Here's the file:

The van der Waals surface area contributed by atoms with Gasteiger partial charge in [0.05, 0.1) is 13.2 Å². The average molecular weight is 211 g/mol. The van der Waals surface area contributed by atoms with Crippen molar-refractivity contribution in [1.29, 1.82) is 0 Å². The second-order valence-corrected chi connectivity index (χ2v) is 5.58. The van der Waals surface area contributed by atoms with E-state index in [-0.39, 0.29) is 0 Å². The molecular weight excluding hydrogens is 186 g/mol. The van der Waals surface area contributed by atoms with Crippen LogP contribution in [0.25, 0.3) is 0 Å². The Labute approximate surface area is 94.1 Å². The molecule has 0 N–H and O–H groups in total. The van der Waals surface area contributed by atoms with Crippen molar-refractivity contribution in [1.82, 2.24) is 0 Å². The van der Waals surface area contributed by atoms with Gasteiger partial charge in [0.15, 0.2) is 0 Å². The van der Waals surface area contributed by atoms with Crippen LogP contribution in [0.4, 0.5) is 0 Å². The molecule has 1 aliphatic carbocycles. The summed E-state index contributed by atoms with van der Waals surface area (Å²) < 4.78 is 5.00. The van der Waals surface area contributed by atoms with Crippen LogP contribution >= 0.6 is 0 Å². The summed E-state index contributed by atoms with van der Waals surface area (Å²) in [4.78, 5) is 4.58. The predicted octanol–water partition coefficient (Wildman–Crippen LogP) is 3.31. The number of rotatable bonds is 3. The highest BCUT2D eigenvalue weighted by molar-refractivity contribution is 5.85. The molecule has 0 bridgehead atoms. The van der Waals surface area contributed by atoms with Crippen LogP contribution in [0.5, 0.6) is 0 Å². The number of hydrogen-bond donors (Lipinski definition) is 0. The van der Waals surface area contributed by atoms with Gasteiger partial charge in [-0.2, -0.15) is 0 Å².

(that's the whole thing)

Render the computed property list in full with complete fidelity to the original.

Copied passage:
The van der Waals surface area contributed by atoms with Gasteiger partial charge in [0.05, 0.1) is 13.2 Å². The average molecular weight is 211 g/mol. The van der Waals surface area contributed by atoms with Crippen molar-refractivity contribution in [1.29, 1.82) is 0 Å². The second-order valence-corrected chi connectivity index (χ2v) is 5.58. The van der Waals surface area contributed by atoms with E-state index in [-0.39, 0.29) is 0 Å². The molecular weight excluding hydrogens is 186 g/mol. The van der Waals surface area contributed by atoms with Crippen LogP contribution in [0.25, 0.3) is 0 Å². The Labute approximate surface area is 94.1 Å². The molecule has 0 N–H and O–H groups in total. The van der Waals surface area contributed by atoms with Crippen molar-refractivity contribution in [1.82, 2.24) is 0 Å². The van der Waals surface area contributed by atoms with Gasteiger partial charge in [0.15, 0.2) is 0 Å². The van der Waals surface area contributed by atoms with Crippen LogP contribution in [0.4, 0.5) is 0 Å². The molecule has 1 aliphatic carbocycles. The summed E-state index contributed by atoms with van der Waals surface area (Å²) < 4.78 is 5.00. The van der Waals surface area contributed by atoms with Crippen LogP contribution >= 0.6 is 0 Å². The summed E-state index contributed by atoms with van der Waals surface area (Å²) in [4.78, 5) is 4.58. The predicted octanol–water partition coefficient (Wildman–Crippen LogP) is 3.31. The number of rotatable bonds is 3. The highest BCUT2D eigenvalue weighted by molar-refractivity contribution is 5.85. The molecule has 0 bridgehead atoms. The van der Waals surface area contributed by atoms with Crippen LogP contribution in [0.5, 0.6) is 0 Å². The number of hydrogen-bond donors (Lipinski definition) is 0. The van der Waals surface area contributed by atoms with Gasteiger partial charge in [-0.2, -0.15) is 0 Å².